# RogerBW's Blog

The Weekly Challenge 243: Pairs on the Floor 19 November 2023

I’ve been doing the Weekly Challenges. The latest involved combinatorics and integer division. (Note that this ends today.)

You are given an array of integers.

Write a script to return the number of reverse pairs in the given array.

A reverse pair is a pair (i, j) where: a) 0 <= i < j < nums.length and b) nums[i] > 2 * nums[j]

I could have done a two-loop check, but it seemed more fun to use combinations; I wrote combination generators for the languages that don't have them back in 211 task 2 and 233 task 2. (But Dijkstra's algorithm, which I used when writing my own generators, returns the elements in reverse order, which meant some of the code ended up being written differently.)

Scala does technically have a combination generator, but it eliminates duplicates when an element is repeated, so rather than build a set of indices for it and then combine that I ported over my Kotlin code.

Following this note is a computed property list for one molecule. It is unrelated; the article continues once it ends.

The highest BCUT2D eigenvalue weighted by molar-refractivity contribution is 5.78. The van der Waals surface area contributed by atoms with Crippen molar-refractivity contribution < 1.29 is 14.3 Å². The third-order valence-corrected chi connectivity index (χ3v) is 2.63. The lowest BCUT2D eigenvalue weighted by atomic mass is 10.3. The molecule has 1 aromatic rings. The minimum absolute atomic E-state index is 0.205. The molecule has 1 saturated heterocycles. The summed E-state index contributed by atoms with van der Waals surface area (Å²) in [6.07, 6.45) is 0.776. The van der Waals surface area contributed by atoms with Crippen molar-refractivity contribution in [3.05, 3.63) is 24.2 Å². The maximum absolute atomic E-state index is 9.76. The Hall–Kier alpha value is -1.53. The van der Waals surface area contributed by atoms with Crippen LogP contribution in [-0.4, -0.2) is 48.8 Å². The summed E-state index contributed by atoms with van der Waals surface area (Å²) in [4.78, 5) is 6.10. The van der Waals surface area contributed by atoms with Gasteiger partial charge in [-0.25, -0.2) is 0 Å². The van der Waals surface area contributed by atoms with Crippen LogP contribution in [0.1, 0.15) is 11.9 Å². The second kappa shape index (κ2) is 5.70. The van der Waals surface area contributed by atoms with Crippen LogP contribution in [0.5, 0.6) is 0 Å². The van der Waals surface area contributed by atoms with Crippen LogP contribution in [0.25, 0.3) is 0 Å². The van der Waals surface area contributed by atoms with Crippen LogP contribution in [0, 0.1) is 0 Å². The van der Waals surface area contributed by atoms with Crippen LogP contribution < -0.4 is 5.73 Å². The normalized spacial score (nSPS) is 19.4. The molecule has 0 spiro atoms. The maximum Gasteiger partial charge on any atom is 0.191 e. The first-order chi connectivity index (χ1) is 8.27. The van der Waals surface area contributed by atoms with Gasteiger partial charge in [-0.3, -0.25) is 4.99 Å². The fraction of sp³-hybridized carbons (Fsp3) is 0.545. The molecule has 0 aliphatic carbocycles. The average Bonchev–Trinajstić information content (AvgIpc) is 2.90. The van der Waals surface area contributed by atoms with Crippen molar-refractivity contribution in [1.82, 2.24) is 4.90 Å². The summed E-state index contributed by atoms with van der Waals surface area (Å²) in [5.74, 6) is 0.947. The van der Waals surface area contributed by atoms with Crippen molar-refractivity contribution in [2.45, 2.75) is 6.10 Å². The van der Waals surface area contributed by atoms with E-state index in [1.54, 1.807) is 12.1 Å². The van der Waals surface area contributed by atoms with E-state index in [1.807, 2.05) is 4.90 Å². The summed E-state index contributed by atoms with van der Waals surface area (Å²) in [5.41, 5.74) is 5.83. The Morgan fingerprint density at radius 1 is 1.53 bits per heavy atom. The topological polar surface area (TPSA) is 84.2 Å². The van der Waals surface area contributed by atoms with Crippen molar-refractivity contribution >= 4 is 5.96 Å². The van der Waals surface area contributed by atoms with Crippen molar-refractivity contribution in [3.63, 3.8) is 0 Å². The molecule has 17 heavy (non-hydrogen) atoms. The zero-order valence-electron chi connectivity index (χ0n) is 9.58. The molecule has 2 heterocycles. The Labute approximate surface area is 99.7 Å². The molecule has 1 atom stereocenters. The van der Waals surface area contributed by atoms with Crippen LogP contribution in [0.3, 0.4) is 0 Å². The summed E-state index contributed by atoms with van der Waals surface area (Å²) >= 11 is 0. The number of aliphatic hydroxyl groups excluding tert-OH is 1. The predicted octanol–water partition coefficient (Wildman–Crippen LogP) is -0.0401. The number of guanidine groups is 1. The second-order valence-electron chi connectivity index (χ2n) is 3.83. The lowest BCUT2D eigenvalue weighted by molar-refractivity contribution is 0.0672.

Perl:

``````sub reversepairs(\$a) {
return scalar grep {\$_-> > 2 * \$_->} combinations(\$a, 2);
}
``````

You are given an array of positive integers (>=1).

Write a script to return the sum of floor(nums[i] / nums[j]) where 0 <= i,j < nums.length. The floor() function returns the integer part of the division.

This is very straightforward in languages that have strong typing, so that the default behaviour when dividing two integers is to return an integer. Or which have an integer division operator.

PostScript:

``````/floorsum {
2 dict begin
/a exch def
0
a {
/iv exch def
} forall
end
} bind def
``````

which is perhaps more readily understood in JavaScript:

``````function floorsum(a) {
let n = 0;
for (let iv of a) {
for (let jv of a) {
n += Math.floor(iv / jv);
}
}
return n;
}
``````

Full code on github.